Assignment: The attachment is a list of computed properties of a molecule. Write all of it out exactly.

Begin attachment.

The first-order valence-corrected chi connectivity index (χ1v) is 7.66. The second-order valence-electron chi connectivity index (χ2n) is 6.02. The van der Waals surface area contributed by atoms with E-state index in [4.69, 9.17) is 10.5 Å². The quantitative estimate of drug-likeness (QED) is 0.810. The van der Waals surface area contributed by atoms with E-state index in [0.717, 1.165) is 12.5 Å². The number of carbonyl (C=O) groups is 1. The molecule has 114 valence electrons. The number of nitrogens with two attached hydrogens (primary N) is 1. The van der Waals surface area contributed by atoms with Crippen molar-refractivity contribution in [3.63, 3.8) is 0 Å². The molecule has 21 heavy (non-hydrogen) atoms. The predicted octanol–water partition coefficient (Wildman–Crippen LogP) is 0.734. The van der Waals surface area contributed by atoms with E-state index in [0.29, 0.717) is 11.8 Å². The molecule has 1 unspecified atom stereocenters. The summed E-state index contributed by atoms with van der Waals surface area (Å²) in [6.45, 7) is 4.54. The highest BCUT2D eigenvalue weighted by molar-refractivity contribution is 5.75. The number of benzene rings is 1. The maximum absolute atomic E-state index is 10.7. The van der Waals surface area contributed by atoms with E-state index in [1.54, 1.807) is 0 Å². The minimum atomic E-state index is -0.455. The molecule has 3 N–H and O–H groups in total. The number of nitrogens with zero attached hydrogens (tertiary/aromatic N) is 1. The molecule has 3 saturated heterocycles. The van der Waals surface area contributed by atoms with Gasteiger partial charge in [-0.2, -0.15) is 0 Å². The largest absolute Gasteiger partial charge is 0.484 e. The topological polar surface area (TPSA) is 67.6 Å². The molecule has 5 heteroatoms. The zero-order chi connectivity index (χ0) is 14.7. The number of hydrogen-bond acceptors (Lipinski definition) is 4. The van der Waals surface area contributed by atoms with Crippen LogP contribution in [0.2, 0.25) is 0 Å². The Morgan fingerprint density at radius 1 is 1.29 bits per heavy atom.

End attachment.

The first-order valence-corrected chi connectivity index (χ1v) is 7.66. The second-order valence-electron chi connectivity index (χ2n) is 6.02. The van der Waals surface area contributed by atoms with E-state index in [4.69, 9.17) is 10.5 Å². The quantitative estimate of drug-likeness (QED) is 0.810. The van der Waals surface area contributed by atoms with E-state index in [0.717, 1.165) is 12.5 Å². The number of carbonyl (C=O) groups is 1. The molecule has 114 valence electrons. The number of nitrogens with two attached hydrogens (primary N) is 1. The van der Waals surface area contributed by atoms with Crippen molar-refractivity contribution in [3.63, 3.8) is 0 Å². The molecule has 21 heavy (non-hydrogen) atoms. The predicted octanol–water partition coefficient (Wildman–Crippen LogP) is 0.734. The van der Waals surface area contributed by atoms with E-state index in [0.29, 0.717) is 11.8 Å². The molecule has 1 unspecified atom stereocenters. The summed E-state index contributed by atoms with van der Waals surface area (Å²) in [6.45, 7) is 4.54. The highest BCUT2D eigenvalue weighted by molar-refractivity contribution is 5.75. The number of benzene rings is 1. The maximum absolute atomic E-state index is 10.7. The van der Waals surface area contributed by atoms with E-state index in [1.54, 1.807) is 0 Å². The minimum atomic E-state index is -0.455. The molecule has 3 N–H and O–H groups in total. The number of nitrogens with zero attached hydrogens (tertiary/aromatic N) is 1. The molecule has 3 saturated heterocycles. The van der Waals surface area contributed by atoms with Gasteiger partial charge in [-0.2, -0.15) is 0 Å². The largest absolute Gasteiger partial charge is 0.484 e. The topological polar surface area (TPSA) is 67.6 Å². The molecule has 5 heteroatoms. The zero-order chi connectivity index (χ0) is 14.7. The number of hydrogen-bond acceptors (Lipinski definition) is 4. The van der Waals surface area contributed by atoms with Crippen LogP contribution in [0.2, 0.25) is 0 Å². The Morgan fingerprint density at radius 1 is 1.29 bits per heavy atom.